Heavy rains, sleet, hail and lots of bright green lightning pounded us for the next hour. The lightning sounded like zippers as it raced by and raised the hair on our arms and head! The storm was below the summitt and as it tried to move over , it kept getting wilder. When the storm passed we looked around and we were amazed that we were alive.
My daughter asked me why we did not hear any thunder throughout the storm. I guess that we must have been in the very center and the noise just reverberated outward.

FlyPaper
09-08-2009, 09:28
Hiking across White Top Mountain near Damascus, late October 2006. It was raining and windy the whole day. Crossing the bald, the cross winds were probably around 70 MPH. It was difficult to walk in a straight line. We had to lean far into the wind to keep from falling down. Good thing it wasn't a head wind.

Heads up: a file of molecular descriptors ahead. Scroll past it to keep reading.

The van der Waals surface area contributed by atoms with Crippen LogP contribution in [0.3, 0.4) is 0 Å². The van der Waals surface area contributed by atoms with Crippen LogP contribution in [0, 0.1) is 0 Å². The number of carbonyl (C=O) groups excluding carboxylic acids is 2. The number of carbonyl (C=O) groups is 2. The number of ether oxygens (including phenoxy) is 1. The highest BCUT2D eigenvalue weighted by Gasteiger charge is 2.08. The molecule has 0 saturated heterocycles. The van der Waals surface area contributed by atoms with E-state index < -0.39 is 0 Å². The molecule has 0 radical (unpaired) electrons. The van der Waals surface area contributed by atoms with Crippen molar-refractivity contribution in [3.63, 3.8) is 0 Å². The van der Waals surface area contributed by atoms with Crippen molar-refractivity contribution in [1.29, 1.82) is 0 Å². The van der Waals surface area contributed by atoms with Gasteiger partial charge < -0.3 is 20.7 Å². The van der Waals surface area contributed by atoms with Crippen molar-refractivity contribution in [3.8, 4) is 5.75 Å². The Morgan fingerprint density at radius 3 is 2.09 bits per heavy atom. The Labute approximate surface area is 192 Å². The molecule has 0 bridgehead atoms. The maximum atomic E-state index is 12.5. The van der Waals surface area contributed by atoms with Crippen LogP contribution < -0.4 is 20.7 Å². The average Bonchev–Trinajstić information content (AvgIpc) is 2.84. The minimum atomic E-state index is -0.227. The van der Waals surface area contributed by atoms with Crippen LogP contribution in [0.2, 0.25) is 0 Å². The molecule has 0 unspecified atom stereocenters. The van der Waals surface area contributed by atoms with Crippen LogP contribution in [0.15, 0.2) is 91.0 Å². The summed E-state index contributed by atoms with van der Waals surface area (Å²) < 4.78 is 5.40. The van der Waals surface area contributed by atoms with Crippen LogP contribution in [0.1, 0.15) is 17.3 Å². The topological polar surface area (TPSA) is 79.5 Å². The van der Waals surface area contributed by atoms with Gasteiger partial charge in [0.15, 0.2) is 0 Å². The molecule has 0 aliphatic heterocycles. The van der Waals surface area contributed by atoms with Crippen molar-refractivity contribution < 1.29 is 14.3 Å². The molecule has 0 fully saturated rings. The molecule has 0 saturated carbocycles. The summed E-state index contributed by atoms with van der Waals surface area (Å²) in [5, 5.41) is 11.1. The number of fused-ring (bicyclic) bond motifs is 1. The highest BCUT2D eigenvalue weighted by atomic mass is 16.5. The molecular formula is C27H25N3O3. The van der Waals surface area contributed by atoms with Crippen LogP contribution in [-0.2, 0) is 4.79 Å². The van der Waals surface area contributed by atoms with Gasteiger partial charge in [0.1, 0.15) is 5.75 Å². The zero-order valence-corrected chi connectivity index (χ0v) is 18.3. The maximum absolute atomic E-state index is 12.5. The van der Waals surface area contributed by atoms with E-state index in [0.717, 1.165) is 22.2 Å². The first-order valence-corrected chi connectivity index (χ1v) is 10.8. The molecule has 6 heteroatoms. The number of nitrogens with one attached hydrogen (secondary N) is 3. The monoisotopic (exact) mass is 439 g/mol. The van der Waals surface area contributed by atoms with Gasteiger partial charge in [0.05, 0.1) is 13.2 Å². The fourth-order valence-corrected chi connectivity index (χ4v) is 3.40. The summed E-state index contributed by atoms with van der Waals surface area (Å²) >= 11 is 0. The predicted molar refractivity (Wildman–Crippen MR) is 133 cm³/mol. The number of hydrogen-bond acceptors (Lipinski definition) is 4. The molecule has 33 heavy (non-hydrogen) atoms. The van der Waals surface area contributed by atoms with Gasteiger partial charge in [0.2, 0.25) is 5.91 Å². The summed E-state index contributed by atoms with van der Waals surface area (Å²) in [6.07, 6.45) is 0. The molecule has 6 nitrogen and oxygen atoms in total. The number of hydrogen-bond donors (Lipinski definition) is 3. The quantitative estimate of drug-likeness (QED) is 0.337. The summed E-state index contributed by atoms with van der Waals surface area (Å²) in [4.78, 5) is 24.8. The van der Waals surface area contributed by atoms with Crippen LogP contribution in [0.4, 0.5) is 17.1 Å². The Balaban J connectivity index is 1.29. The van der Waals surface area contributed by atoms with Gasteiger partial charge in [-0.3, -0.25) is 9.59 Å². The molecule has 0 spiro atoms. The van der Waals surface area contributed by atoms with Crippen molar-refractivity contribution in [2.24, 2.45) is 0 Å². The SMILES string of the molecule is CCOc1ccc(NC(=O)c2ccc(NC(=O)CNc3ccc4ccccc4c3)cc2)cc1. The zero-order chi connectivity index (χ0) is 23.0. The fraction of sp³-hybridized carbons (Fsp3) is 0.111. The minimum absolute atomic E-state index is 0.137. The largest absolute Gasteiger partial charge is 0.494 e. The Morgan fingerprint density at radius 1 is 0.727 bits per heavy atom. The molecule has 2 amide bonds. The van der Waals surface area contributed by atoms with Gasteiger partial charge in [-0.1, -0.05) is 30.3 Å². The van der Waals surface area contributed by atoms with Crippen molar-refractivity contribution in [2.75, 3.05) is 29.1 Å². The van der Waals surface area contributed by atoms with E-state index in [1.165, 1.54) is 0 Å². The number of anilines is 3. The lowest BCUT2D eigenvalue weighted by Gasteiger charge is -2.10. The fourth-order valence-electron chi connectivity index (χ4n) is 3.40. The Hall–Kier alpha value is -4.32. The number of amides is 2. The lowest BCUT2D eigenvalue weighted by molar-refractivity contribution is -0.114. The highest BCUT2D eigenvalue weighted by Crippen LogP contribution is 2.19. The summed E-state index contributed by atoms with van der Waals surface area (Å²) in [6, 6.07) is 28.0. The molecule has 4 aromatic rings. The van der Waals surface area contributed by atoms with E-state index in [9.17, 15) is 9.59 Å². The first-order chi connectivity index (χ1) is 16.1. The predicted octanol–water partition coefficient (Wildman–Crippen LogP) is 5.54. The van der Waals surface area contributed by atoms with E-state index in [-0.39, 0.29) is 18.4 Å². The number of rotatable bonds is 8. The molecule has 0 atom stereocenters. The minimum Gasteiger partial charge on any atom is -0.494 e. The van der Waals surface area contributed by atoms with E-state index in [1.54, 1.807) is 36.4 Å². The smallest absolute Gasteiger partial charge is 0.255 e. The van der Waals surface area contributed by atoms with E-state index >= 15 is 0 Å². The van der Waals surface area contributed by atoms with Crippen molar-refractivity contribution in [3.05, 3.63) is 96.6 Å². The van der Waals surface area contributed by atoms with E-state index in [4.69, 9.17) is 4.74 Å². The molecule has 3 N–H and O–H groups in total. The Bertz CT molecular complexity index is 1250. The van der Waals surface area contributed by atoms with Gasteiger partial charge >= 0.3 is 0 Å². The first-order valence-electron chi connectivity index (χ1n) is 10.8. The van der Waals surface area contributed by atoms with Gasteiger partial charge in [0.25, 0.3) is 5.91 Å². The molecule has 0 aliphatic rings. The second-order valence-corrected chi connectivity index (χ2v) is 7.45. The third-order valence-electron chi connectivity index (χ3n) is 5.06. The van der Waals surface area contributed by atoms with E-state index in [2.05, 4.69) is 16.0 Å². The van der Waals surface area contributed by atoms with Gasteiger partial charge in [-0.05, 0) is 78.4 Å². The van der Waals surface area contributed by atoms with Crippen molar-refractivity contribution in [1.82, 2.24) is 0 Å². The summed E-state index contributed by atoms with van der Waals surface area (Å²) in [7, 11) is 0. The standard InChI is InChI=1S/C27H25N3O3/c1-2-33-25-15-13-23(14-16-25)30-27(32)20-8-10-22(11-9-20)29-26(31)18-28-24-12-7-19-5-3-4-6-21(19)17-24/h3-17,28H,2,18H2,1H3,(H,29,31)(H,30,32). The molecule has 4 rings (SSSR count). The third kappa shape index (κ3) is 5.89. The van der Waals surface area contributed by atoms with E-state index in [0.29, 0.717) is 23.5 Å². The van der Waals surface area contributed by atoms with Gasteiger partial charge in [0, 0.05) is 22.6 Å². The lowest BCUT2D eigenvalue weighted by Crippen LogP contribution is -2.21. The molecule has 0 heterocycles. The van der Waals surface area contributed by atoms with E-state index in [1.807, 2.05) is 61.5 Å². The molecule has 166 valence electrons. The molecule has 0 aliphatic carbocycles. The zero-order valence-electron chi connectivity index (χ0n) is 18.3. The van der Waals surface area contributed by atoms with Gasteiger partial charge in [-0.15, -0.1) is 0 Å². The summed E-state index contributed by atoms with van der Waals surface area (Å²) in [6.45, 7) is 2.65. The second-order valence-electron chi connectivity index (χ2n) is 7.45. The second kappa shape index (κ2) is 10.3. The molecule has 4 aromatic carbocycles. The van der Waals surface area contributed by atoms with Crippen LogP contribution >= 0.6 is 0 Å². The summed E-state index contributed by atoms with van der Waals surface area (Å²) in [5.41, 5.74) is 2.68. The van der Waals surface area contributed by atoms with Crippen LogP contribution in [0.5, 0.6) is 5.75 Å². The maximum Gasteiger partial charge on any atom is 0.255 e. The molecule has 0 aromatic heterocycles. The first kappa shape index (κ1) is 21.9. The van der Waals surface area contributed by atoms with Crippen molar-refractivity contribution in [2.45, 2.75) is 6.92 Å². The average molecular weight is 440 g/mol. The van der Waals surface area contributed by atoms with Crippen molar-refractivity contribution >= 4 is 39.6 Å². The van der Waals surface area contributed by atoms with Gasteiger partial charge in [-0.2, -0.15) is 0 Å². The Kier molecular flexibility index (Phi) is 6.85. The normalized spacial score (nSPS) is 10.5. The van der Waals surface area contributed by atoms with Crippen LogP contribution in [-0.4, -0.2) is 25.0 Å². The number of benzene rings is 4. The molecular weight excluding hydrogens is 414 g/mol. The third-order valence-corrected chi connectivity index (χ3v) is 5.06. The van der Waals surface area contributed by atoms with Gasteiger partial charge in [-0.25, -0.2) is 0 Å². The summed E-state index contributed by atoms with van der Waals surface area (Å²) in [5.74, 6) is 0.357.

Cannibal
09-08-2009, 10:58
This past July, my good friend Coffee (aka Hammock Engineer) and I were hiking section 2 of the Colorado Trail. It's a burn-out section with a high ridge that still has some trees. Beautiful day with just the slightest trace of a drizzle. Coffee is about 10' in front of me when everything flashed white. Bone white, never seen anything like it before. There was no thunder clap, just blinding white everything; no colors. Both of us froze in place and Coffee slowly turned his head to look my direction. After what seemed like a full minute, but was probably less than a second, I yelled: "Run!" We took an immediate left and hauled butt down the side of the mountain away from the ridge. Found a depression in the ground near two small trees, strung up a tarp, and finally started to breathe again.

Never, ever been that close to lightning. Hope to never be again. It still causes my heartbeat to go up a notch when I think about it. Good news; since it was a burn section there was no water, but the storm allowed us to collect some water off the tarp. Gotta find silver linings when the clouds are throwing stuff at you. :sun